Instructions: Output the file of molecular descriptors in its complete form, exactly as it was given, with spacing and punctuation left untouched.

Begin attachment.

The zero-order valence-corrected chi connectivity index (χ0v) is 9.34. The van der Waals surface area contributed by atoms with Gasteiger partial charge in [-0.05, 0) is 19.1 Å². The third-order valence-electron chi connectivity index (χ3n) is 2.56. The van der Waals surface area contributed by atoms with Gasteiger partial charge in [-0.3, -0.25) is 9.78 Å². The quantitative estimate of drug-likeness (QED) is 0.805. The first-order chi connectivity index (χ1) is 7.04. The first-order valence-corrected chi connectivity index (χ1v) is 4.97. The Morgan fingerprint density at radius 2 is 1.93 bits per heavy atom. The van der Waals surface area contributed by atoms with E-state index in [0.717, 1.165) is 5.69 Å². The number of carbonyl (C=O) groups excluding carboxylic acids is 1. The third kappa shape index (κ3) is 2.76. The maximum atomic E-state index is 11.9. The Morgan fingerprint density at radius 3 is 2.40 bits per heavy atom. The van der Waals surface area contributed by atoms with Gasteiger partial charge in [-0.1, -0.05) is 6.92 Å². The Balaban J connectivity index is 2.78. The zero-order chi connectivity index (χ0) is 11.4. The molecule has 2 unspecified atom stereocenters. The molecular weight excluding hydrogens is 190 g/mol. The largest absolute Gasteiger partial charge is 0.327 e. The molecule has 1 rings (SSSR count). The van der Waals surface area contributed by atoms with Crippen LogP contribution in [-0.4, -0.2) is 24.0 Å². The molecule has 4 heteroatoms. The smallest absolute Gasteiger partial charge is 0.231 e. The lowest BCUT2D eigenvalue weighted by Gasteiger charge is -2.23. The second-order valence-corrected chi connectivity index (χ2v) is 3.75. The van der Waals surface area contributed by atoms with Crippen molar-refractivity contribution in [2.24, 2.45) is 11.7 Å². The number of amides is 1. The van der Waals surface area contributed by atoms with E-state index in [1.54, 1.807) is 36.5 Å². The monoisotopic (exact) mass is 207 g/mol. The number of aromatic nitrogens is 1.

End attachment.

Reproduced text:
The zero-order valence-corrected chi connectivity index (χ0v) is 9.34. The van der Waals surface area contributed by atoms with Gasteiger partial charge in [-0.05, 0) is 19.1 Å². The third-order valence-electron chi connectivity index (χ3n) is 2.56. The van der Waals surface area contributed by atoms with Gasteiger partial charge in [-0.3, -0.25) is 9.78 Å². The quantitative estimate of drug-likeness (QED) is 0.805. The first-order chi connectivity index (χ1) is 7.04. The first-order valence-corrected chi connectivity index (χ1v) is 4.97. The Morgan fingerprint density at radius 2 is 1.93 bits per heavy atom. The van der Waals surface area contributed by atoms with E-state index in [0.717, 1.165) is 5.69 Å². The number of carbonyl (C=O) groups excluding carboxylic acids is 1. The third kappa shape index (κ3) is 2.76. The maximum atomic E-state index is 11.9. The Morgan fingerprint density at radius 3 is 2.40 bits per heavy atom. The van der Waals surface area contributed by atoms with Gasteiger partial charge in [-0.1, -0.05) is 6.92 Å². The Balaban J connectivity index is 2.78. The zero-order chi connectivity index (χ0) is 11.4. The molecule has 2 unspecified atom stereocenters. The molecular weight excluding hydrogens is 190 g/mol. The largest absolute Gasteiger partial charge is 0.327 e. The molecule has 1 rings (SSSR count). The van der Waals surface area contributed by atoms with Crippen LogP contribution in [-0.4, -0.2) is 24.0 Å². The molecule has 4 heteroatoms. The smallest absolute Gasteiger partial charge is 0.231 e. The lowest BCUT2D eigenvalue weighted by Gasteiger charge is -2.23. The second-order valence-corrected chi connectivity index (χ2v) is 3.75. The van der Waals surface area contributed by atoms with Crippen molar-refractivity contribution in [2.24, 2.45) is 11.7 Å². The number of amides is 1. The van der Waals surface area contributed by atoms with E-state index in [1.54, 1.807) is 36.5 Å². The monoisotopic (exact) mass is 207 g/mol. The number of aromatic nitrogens is 1.